MILWAUKEE – Rising costs are making business more expensive, pushing local stores to make tough decisions about how much they charge.
“Day to day, it looks like we get an email from a manufacturer or distributor telling us about price increases or supply shortages,” said Zachary Dewitt, director of marketing at Skilos A. Family Pet Store.
These changes have made their way to small businesses like Skilos A Family Pet Store on the east side of Milwaukee. Dewitt’s family opened the place nearly a year ago, fulfilling a longtime dream.
Dewitt said they needed to raise prices to keep up with current economic conditions.
“We try to be as conscious and cost effective as possible for our customers, but when a company decides to put a 12% markup on their products, we have to pass it on. It’s just something we can’t absorb. “, says Dewitt.
Dewitt added that their team must decide when to introduce a substitution, how to communicate the changes to customers, and help customers find different products that match their price.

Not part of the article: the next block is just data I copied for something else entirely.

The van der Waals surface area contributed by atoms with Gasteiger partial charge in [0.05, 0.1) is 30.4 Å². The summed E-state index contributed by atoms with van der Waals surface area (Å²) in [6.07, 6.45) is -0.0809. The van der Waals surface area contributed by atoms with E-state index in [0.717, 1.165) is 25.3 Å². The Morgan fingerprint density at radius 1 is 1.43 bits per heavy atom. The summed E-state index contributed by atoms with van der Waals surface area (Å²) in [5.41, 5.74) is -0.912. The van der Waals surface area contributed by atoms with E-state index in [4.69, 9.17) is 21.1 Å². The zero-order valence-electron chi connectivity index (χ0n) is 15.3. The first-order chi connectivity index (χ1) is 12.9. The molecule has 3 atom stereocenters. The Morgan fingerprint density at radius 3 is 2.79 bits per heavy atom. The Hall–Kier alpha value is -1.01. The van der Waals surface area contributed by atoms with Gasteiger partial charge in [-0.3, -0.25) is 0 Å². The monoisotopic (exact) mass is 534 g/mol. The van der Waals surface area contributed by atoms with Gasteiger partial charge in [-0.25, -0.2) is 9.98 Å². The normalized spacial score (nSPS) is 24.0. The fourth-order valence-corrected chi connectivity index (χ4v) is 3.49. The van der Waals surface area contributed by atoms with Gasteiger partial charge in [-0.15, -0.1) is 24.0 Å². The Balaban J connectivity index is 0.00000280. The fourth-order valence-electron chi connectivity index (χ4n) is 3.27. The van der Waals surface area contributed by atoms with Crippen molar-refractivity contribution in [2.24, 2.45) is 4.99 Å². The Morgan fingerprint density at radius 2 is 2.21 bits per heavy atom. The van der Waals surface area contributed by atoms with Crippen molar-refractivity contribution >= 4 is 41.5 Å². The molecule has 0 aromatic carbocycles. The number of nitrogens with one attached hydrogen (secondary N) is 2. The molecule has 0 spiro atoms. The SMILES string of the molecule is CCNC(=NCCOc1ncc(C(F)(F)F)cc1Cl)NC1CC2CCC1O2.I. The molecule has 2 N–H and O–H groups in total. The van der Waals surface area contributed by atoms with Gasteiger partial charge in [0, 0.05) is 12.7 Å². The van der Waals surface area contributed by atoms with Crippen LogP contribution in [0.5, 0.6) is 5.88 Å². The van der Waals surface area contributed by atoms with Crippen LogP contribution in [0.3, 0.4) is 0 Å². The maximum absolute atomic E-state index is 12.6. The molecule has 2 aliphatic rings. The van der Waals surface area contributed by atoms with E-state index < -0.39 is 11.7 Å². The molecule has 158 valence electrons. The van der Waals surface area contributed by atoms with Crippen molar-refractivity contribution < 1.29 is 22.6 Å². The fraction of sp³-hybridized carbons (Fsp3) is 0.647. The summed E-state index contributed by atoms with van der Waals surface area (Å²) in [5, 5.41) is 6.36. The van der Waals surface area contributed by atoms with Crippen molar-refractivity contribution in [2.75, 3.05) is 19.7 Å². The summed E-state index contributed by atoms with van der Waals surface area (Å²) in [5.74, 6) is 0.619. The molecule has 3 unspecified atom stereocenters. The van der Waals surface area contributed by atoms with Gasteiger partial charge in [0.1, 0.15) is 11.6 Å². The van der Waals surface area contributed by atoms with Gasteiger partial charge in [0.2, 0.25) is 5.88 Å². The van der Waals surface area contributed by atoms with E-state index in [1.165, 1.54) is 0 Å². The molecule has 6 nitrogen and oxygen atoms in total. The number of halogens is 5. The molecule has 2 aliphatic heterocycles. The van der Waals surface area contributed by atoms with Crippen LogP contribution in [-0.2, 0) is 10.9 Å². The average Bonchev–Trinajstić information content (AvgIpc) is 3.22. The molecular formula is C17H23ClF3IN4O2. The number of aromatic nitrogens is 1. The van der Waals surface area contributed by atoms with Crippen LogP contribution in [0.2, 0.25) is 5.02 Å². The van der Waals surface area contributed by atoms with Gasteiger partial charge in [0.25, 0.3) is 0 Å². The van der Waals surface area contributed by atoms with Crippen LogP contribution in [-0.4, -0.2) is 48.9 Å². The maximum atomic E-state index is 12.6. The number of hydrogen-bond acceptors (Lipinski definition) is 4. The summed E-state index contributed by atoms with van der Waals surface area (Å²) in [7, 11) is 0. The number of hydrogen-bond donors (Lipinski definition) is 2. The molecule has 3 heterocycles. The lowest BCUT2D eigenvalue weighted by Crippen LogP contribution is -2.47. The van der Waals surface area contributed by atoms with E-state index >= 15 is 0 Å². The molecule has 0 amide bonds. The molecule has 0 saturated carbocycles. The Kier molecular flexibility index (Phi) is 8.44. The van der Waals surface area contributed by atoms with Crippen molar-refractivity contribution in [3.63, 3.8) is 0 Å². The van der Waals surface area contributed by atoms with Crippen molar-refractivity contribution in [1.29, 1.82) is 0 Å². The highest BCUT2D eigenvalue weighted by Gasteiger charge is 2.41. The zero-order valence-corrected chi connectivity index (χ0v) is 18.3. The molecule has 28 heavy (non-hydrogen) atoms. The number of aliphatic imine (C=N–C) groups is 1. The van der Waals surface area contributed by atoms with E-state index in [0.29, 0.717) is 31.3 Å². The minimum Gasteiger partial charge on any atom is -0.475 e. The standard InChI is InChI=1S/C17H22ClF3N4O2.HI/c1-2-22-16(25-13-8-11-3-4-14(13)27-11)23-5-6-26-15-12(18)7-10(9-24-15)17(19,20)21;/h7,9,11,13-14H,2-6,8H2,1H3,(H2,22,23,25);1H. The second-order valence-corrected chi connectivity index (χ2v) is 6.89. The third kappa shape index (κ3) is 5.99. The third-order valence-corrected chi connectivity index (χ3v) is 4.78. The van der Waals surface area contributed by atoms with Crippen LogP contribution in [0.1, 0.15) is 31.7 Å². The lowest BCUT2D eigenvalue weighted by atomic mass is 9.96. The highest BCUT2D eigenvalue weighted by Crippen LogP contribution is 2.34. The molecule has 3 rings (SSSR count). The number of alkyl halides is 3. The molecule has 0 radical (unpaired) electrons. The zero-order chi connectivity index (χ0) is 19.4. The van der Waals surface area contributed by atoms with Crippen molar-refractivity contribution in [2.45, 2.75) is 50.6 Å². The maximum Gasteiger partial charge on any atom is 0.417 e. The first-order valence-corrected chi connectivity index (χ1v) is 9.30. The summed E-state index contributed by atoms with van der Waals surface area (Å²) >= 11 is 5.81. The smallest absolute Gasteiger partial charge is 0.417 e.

About 20 minutes to the west, Sichanh Volp’s family also faced these problems.
Volp’s family came to the United States as refugees during the Vietnam War and have run Mekong Cafe for nearly 14 years.
“That’s all we have. You know, it’s a small family business and we don’t really make a lot, but it’s still a living,” Volp said.
The business has survived the pandemic so far by downsizing its dining room and adding a small grocery store.
Recently, Volp announced it had to make the difficult decision to raise prices from April 1, citing rising costs across the board. The family is also considering reducing its delivery radius.
“I’ve tried to absorb some of those costs and not raise those prices for our consumers, but it becomes a situation where if we don’t we’re going to see ourselves with a closed sign on our front door. ,” Volp said.
Raising prices is a daunting decision, Volp said, especially when you don’t know how customers will react. Thankfully, Volp said customers seemed understanding and supportive when she posted about the change on Facebook.
Both companies noticed that customers were more careful with their spending.
It’s unclear when conditions will improve, but Volp and Dewitt say they are coping with whatever comes their way.
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